Conflicts Over Testimony
At about 2 PM on Friday November 5, The New York Times web site posted that the previous decision by the University of Florida to prohibit three professors from testifying for the plaintiffs in a law suit where the state of Florida is the defendant had been reversed. The three–Daniel A. Smith, Michael McDonald and Sharon D. Wright Austin—can testify and be paid to do so, as is usually the case when academics testify in court as long as they do so on their own time. Why does this matter?
The question at hand is what happens when a state is a defendant and professors from that state’s university are testifying against the state? Are the professors caught in a conflict of interest between the people paying their salaries against whom they are testifying and their own freedom of speech?
The answer is not as simple as The New York Times makes it out to be. The paper clearly took the position, one supported by most of academia, that faculty are free to speak their minds on any subject and, if they testify on their own time, make a few bucks. But when faculty testify against their own employer, is that testimony reliable or tainted by retribution and past grievances?
This issue goes to the heart of what a state university is. Is it an independent place of scholarship and ideas like any other university or does it have a political identity due to its affiliation with a state that has an executive administration and a legislature led by politicians. In this particular case, the stance of Governor Ron DeSantis to outlaw mask mandates in schools (a pediatrician at UF was blocked from testifying against the mask ban) and to pass new voting bills that some fear suppress minority voting clashes with the stances taken by some of the faculty at UF.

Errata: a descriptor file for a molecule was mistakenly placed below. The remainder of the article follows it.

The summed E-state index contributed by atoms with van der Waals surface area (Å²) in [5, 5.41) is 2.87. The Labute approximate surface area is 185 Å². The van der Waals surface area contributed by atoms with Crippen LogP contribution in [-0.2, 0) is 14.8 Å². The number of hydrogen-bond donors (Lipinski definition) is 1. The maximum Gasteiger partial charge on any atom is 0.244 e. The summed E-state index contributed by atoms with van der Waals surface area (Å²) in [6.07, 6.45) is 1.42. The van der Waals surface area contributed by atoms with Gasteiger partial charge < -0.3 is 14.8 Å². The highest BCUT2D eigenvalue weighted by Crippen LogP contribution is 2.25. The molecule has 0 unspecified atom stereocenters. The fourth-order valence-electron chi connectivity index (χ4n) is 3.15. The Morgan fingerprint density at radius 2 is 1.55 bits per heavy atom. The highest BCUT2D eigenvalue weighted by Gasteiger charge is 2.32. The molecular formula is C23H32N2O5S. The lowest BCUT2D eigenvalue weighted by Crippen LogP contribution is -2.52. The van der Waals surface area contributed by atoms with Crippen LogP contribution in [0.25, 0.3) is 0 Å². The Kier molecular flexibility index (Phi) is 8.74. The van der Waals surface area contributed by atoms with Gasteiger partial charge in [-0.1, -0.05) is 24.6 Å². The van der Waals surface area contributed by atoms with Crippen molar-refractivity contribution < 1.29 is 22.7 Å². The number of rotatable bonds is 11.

The reason I bring this up now is what is going to happen at MD Anderson, a state institution, if President Biden’s vaccine mandate for businesses of over 100 employees or that get Medicare money goes head-to-head with Governor Abbott’s opposition to said mandate. (That is if Biden’s mandate survives court challenges.) What is Dr. Pisters going to do?
I am sure that I am missing some nuance like the Biden mandate is legally trumped at a state university, but this could be a real issue and it might not be the only one. As Texas seems to be willing to challenge more and more federal decisions in court, it is only logical that experts within the state university system will be approached to testify against the interests of the state. Will they be allowed to? Who’s going to stop them? What is the UT policy on such issues? And is this an inherent conflict of interest?
This seems to be yet another example of conflict of interest that is plaguing the university systems of the United States. I only hope the MD Anderson faculty is engaged in the discussions surrounding these matters and that the Faculty Senate invokes shared governance in coming to conclusions should this arise.
Academic freedom surely has its limits. Hate speech cannot be tolerated anywhere. On the other hand, the rise of trigger warnings and liberal hypersensitivity to what students might hear in a classroom has gotten completely out of hand. The voters around the country seem to agree as what is taught in public schools has become a lightning rod for clashes between traditional curricula backed by parents and the introduction of race sensitive and gender sensitive language into those curricula by educators. At the ballot box last Tuesday, sanity seemed to prevail.
There are those on both the left and right that wish to curtail your freedom of speech, but speak up. Don’t let them. Everyone has a right to an opinion and a right to express it. It’s in the First Amendment. What gets taught in the classrooms of America and who can testify in open court is still being resolved.